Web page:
The Spacecraft Robotics and Control Laboratory recently acquired a 20,000 pound air bearing table made from a single slab of solid impala black granite. Quarried in Graniteville, Vermont, the 12 feet by 8 feet, 13″ thick air bearing table arrived at Carleton University in Ottawa (ON), on June 27, 2014. While tables of similar sizes currently exist at NASA Ames Research Center, Stanford University, MIT, Naval Postgraduate School and German Aerospace Centre (DLR), Carleton’s 10-ton table is thought to be the largest, single slab, precision granite table in Canada.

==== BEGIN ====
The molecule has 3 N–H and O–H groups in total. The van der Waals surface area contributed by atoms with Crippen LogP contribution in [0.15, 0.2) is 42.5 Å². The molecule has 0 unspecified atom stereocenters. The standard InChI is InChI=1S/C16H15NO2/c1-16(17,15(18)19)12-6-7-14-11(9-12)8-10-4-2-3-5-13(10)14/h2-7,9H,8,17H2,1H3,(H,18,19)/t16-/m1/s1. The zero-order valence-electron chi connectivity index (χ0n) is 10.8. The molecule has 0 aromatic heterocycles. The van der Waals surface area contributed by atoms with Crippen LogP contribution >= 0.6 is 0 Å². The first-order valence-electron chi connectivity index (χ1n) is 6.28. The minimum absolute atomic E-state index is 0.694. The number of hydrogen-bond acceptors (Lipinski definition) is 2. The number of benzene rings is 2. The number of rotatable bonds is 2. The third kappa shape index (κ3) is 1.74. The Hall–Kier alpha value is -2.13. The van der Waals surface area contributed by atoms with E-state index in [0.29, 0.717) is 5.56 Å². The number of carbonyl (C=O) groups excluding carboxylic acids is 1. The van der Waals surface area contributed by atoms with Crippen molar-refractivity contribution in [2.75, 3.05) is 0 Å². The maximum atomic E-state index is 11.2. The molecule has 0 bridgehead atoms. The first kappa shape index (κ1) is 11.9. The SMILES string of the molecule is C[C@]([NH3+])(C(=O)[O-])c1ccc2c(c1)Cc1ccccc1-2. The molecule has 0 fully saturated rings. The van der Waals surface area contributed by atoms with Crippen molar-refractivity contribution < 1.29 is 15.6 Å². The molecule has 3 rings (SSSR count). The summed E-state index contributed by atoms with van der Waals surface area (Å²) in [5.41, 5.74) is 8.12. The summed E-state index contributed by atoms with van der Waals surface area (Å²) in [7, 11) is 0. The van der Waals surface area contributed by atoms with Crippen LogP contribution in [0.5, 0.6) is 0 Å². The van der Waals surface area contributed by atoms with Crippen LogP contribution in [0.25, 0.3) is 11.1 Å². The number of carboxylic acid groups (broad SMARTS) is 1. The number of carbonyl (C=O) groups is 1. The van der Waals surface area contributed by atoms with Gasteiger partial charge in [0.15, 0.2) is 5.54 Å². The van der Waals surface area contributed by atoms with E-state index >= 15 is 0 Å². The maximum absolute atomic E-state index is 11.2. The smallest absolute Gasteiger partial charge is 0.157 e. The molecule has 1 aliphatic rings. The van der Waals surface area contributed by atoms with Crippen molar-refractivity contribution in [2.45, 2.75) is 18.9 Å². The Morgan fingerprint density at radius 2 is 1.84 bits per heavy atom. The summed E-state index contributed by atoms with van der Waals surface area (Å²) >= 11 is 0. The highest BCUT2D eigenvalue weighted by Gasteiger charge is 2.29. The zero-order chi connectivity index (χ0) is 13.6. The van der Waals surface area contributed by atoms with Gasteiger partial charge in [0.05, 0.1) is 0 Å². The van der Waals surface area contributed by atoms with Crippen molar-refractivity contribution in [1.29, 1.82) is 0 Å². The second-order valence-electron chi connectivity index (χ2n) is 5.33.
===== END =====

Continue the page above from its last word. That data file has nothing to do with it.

Honed by Rock-of-Ages Corporation to U.S. federal ‘A’ specifications, the granite slab is within +/- 0.0007 inches flat across its surface. Being the centerpiece of the newly-established Spacecraft Robotics and Control Laboratory, this equipment will emulate the dynamics of space by making use of compressed air to float spacecraft platforms on a flat, smooth, frictionless, large surface area (similar to an inverted air hockey table). This precision air bearing table will allow graduate student researchers to develop and experimentally validate advanced guidance, navigation, and control systems and associated sensors that enable autonomous spacecraft proximity operations, such as rendezvous and docking, inspection maneuvers, and robotic capture of space debris or free-flying satellites.